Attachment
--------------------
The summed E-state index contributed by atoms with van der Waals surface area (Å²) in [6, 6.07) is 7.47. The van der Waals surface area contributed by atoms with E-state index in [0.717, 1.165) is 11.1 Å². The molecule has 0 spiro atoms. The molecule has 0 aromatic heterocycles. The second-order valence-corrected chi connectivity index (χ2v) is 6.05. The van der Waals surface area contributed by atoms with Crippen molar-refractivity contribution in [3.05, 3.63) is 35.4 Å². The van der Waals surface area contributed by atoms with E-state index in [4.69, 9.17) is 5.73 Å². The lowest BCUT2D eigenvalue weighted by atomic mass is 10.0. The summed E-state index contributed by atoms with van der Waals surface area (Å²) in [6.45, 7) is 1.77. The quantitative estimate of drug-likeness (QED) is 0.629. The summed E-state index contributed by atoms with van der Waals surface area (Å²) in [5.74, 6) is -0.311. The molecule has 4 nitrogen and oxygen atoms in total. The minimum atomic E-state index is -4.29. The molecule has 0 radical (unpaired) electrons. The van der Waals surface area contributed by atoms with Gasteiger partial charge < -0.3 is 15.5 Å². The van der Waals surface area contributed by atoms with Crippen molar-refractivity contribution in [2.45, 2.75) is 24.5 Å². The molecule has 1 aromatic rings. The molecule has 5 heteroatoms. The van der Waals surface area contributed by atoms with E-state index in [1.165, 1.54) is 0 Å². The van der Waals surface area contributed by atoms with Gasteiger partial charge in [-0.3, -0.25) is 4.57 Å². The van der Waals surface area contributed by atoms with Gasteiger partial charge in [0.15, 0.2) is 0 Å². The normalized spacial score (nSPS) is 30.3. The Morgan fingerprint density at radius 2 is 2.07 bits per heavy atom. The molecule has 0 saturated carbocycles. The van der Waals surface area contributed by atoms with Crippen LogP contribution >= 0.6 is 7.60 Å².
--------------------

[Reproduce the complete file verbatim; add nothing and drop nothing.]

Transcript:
The summed E-state index contributed by atoms with van der Waals surface area (Å²) in [6, 6.07) is 7.47. The van der Waals surface area contributed by atoms with E-state index in [0.717, 1.165) is 11.1 Å². The molecule has 0 spiro atoms. The molecule has 0 aromatic heterocycles. The second-order valence-corrected chi connectivity index (χ2v) is 6.05. The van der Waals surface area contributed by atoms with Crippen molar-refractivity contribution in [3.05, 3.63) is 35.4 Å². The van der Waals surface area contributed by atoms with E-state index in [4.69, 9.17) is 5.73 Å². The lowest BCUT2D eigenvalue weighted by atomic mass is 10.0. The summed E-state index contributed by atoms with van der Waals surface area (Å²) in [6.45, 7) is 1.77. The quantitative estimate of drug-likeness (QED) is 0.629. The summed E-state index contributed by atoms with van der Waals surface area (Å²) in [5.74, 6) is -0.311. The molecule has 4 nitrogen and oxygen atoms in total. The minimum atomic E-state index is -4.29. The molecule has 0 radical (unpaired) electrons. The van der Waals surface area contributed by atoms with Gasteiger partial charge < -0.3 is 15.5 Å². The van der Waals surface area contributed by atoms with Crippen molar-refractivity contribution in [2.45, 2.75) is 24.5 Å². The molecule has 1 aromatic rings. The molecule has 5 heteroatoms. The van der Waals surface area contributed by atoms with E-state index in [1.165, 1.54) is 0 Å². The van der Waals surface area contributed by atoms with Gasteiger partial charge in [-0.3, -0.25) is 4.57 Å². The van der Waals surface area contributed by atoms with Gasteiger partial charge in [0.15, 0.2) is 0 Å². The normalized spacial score (nSPS) is 30.3. The Morgan fingerprint density at radius 2 is 2.07 bits per heavy atom. The molecule has 0 saturated carbocycles. The van der Waals surface area contributed by atoms with Crippen LogP contribution >= 0.6 is 7.60 Å².